From the editor: More about bias, and another question
Now that the dust is starting to settle from Tuesday’s elections, I thought you might be interested in how some of you responded to my September question as to whether this newspaper exhibits bias in its political coverage.
I also have another question to ask you.
It was gratifying to see that every one of you who took the time to write said that we’re doing a good job at being fair and balanced (well, with one or two exceptions). You also said, loud and clear, that you’d like to see our columnists continue to cover issues beyond our circulation area.
I reached out for your thoughts after a Rancho Bernardo reader complained that he thought our opinion pages were clearly biased toward Republican viewpoints. That caught me a bit by surprise. In the nearly 20 years I’ve been the editor here I’ve tried to walk the line, offering opinion pieces reflecting all points of view.
Just to be sure, I asked for comments from you, the readers.
Here are a few excepts. I’m not including author names as I did not declare up front that I might publish some of the comments.
• “I think your readership would go down if you edited out letters, and opinions on state and national issues. Yours is currently the only paper I read. I don’t think I’m alone. I’m always astonished how many people I run into that don’t have a clue what’s going on beyond their TV set.”
• “Please don’t kowtow to the select few who are only writing to you because they don’t like what they are reading.”
• “We strongly urge you to continue running letters, columns and cartoons on state, national and world issues. This unbiased reporting puts your newspapers a step above other local newspapers.”
• “I have never heard anyone, Democrat or Republican, say the paper is biased. I do, however, hear a ton of people discuss how biased the mainstream media are — NBC, CBS, and CNN — leaning heavily toward the liberal side. I can’t help but wonder if the liberals who have complained to you are simply not used to hearing a conservative perspective like the one from Dick Lyles for a change.”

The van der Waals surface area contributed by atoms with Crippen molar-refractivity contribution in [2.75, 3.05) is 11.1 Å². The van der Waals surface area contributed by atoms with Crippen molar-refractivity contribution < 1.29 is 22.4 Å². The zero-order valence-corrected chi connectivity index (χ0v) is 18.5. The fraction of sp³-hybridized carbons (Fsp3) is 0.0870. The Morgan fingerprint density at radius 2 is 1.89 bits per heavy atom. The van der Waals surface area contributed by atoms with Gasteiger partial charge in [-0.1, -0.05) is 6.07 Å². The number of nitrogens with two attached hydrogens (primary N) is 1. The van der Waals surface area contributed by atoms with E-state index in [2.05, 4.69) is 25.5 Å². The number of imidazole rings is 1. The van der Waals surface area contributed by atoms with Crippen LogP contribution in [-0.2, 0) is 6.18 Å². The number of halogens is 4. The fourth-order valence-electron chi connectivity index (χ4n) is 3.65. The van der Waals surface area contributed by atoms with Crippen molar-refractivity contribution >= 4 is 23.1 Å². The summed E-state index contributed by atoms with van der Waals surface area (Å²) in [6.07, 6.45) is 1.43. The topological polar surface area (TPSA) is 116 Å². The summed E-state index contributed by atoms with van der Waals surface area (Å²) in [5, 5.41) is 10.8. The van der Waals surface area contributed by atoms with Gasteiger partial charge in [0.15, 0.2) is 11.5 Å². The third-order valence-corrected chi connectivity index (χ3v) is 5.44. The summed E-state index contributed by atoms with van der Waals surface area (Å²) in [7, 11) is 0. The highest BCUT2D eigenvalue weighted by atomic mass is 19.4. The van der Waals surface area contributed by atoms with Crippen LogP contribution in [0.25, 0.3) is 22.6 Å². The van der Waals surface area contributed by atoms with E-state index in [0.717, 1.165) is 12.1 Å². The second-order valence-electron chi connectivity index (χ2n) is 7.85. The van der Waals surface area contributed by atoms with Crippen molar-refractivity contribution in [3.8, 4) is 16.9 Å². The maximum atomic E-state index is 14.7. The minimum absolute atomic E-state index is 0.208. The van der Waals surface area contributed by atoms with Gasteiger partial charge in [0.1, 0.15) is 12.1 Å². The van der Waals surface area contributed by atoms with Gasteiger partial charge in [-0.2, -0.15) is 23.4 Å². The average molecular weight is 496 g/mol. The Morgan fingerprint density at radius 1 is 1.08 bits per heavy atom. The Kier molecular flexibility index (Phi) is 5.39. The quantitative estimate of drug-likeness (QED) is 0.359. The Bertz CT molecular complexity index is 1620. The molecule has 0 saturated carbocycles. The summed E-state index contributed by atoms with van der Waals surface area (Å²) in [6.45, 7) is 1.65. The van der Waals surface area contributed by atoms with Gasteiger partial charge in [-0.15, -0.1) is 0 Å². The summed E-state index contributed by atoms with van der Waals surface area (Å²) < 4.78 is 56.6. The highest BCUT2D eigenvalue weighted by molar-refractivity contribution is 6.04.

• “The ability for folks to share their opinions and thoughts on local topics and issues, (not just political) through letters to the editor, and to a lesser degree, guest editorials, has always resonated with me. It is something my neighbors look forward to every Thursday. Human nature lends itself to knowing what others feel in our community.”
• “Unfortunately, in this highly divisive political climate, people on either side of the aisle are irrationally sensitive.”
Now, for my next question to you.
Like most newspapers, we have tried in recent years to establish and maintain a strong presence on the Internet. Our site, www.pomeradonews.com, is updated regularly, including on weekends and holidays.
The site also has software allowing our readers to comment on what they read. And boy, do they comment!
The software is very good, but does not include any verification features, other than a working email address. That means the commenting readers, or “posters” as they’re sometimes called, can identify themselves any way they want through “user names.”
My question is, should we require online readers who post comments to identify themselves? Or, should they have the freedom to express an opinion anonymously?
Get a few media folks together to discuss this (as I did recently) and you’ll experience a wide range of thoughts on the issue. Should the Web be as restrictive as the print media? Would requiring IDs have chilling effect on the exchange of ideas on our website?
I’d like to know your thoughts. Drop me a note at email@example.com, or post a comment below.
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